MANILA - The Supreme Court (SC) has voted on the petition of the Office of the Ombudsman against the Court of Appeals (CA) and dismissed Makati City Mayor Junjun Binay.
The decision covered the appellate court's issuance of a temporary restraining order and writ of preliminary injunction that stopped Binay's first preventive suspension over the allegedly anomalous Makati City Hall Building 2.
The high court said the appellate court did not commit grave abuse of discretion in issuing the restraining and injunctive orders because it merely used as basis what is commonly known as the "Aguinaldo condonation doctrine," which expunges an elected official's administrative liability once he or she gets reelected into office.
"Thus, by merely following settled precedents on the condonation doctrine, which at that time, unwittingly remained 'good law,' it cannot be concluded that the CA committed grave abuse of discretion based on its legal attribution," said lawyer Theodore Te, Public Information Office chief of the Supreme Court.
However, Binay will no longer benefit from this decision over the Ombudsman's preventive suspension order because he was already ordered dismissed by the anti-graft office on the merits of the case.
READ: Ombudsman orders dismissal of Junjun Binay
WATCH: SC abandons condonation doctrine, nullifies part of Ombudsman law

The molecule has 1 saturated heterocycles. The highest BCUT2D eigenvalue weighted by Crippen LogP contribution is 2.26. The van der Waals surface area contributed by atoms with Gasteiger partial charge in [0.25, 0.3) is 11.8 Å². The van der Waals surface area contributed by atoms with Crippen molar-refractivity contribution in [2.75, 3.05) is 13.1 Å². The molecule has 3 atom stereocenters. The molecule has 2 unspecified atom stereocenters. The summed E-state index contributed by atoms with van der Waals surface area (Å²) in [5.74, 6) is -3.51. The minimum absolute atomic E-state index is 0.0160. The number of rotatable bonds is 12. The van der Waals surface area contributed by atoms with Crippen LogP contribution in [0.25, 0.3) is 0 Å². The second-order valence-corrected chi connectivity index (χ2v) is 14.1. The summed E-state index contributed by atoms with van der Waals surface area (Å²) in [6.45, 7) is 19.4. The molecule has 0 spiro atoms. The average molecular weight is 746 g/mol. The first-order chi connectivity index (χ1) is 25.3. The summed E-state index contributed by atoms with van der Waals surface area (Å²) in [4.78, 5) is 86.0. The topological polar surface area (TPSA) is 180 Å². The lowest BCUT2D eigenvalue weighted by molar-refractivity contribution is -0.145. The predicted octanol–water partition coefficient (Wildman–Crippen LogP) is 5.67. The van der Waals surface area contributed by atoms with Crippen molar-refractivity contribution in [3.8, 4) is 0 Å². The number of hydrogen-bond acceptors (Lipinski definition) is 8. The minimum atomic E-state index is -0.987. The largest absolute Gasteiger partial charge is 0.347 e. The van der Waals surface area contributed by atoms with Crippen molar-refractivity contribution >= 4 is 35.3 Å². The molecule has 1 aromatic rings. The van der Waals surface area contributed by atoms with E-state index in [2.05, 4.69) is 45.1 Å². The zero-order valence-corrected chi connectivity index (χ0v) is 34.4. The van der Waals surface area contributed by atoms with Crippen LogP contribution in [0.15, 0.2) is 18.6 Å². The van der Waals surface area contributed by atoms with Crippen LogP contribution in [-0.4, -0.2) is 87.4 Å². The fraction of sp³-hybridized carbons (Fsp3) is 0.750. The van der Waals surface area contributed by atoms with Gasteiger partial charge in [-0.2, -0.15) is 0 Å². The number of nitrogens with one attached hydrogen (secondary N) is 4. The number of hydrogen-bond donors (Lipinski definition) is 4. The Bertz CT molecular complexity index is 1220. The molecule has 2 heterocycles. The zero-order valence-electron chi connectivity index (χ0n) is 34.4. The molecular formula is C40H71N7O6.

Binay may no longer invoke the SC ruling in his petition before the CA against the suspension order, and neither can he use it to be reinstated in City Hall.
"For the present administrative charges against him, the said CA petition ought to be dismissed on the ground of mootness. The preventive suspension order is only an ancillary issuance," Te said. "It therefore has no more purpose and perforce dissolved upon the termination of the office's process of investigation."
The SC ruling said: "To begin with, the concept of public office is a public trust and the corollary requirement of accountability to the people at all times, as mandated under the 1987 Constitution, is plainly inconsistent with the idea that an elective official's administrative liability for a misconduct committed during a prior term can be wiped off by the fact that he was elected to a second term of office, or even another elective post.
"Election is not a mode of condoning an administrative offense, and there is simply no constitutional or statutory basis arising from an offense done during a prior term."
The high court also junked the condonation doctrine, which will take effect prospectively.
The SC stressed that it has no basis in the Constitution and other laws.
It is clear in the constitution that public office is a public trust, and therefore, elected officials must be made accountable for any misconduct in the performance of their duties.
Reelection may not be used as a shield against this accountability, according to the high court.
"[T]he Court noted that it encroached on the Supreme Court's constitutional rule-making authority, specifically in defining the scope of injunctions and restraint orders.... the Congress had eliminated a provisional remedy included in the Court's rules and which violated the separation of powers, prescribed in the Constitution," it added.
Also declared unconstitutional is the provision in the Ombudsman Act which states that only the Supreme Court, not the lower courts, may stop an Ombudsman investigation.
The magistrates ruled that this is an encroachment on the Supreme Court's constitutional rule-making authority, and on the separation of powers among the three co-equal branches of government.